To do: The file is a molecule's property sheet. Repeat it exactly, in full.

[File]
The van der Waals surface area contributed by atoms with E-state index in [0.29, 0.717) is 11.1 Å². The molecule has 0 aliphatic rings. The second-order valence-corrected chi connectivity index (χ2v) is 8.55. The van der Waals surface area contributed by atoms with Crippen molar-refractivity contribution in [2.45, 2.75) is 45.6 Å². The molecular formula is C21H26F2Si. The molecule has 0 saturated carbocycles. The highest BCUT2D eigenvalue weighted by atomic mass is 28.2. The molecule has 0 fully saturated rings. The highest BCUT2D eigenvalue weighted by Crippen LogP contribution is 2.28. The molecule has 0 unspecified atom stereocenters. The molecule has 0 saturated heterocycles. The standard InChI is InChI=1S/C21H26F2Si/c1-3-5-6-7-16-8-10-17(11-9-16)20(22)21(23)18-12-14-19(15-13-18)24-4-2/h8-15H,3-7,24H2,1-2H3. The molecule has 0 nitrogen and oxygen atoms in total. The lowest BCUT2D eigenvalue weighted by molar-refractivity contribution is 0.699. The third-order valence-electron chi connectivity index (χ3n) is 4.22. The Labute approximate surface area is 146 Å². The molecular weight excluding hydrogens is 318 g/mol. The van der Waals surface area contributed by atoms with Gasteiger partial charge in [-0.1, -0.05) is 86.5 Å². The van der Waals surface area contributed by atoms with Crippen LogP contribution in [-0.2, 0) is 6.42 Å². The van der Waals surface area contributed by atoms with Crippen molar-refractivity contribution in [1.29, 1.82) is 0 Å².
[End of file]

The van der Waals surface area contributed by atoms with E-state index in [0.29, 0.717) is 11.1 Å². The molecule has 0 aliphatic rings. The second-order valence-corrected chi connectivity index (χ2v) is 8.55. The van der Waals surface area contributed by atoms with Crippen molar-refractivity contribution in [2.45, 2.75) is 45.6 Å². The molecular formula is C21H26F2Si. The molecule has 0 saturated carbocycles. The highest BCUT2D eigenvalue weighted by atomic mass is 28.2. The molecule has 0 fully saturated rings. The highest BCUT2D eigenvalue weighted by Crippen LogP contribution is 2.28. The molecule has 0 unspecified atom stereocenters. The molecule has 0 saturated heterocycles. The standard InChI is InChI=1S/C21H26F2Si/c1-3-5-6-7-16-8-10-17(11-9-16)20(22)21(23)18-12-14-19(15-13-18)24-4-2/h8-15H,3-7,24H2,1-2H3. The molecule has 0 nitrogen and oxygen atoms in total. The lowest BCUT2D eigenvalue weighted by molar-refractivity contribution is 0.699. The third-order valence-electron chi connectivity index (χ3n) is 4.22. The Labute approximate surface area is 146 Å². The molecular weight excluding hydrogens is 318 g/mol. The van der Waals surface area contributed by atoms with Gasteiger partial charge in [-0.1, -0.05) is 86.5 Å². The van der Waals surface area contributed by atoms with Crippen LogP contribution in [-0.2, 0) is 6.42 Å². The van der Waals surface area contributed by atoms with Crippen molar-refractivity contribution in [1.29, 1.82) is 0 Å².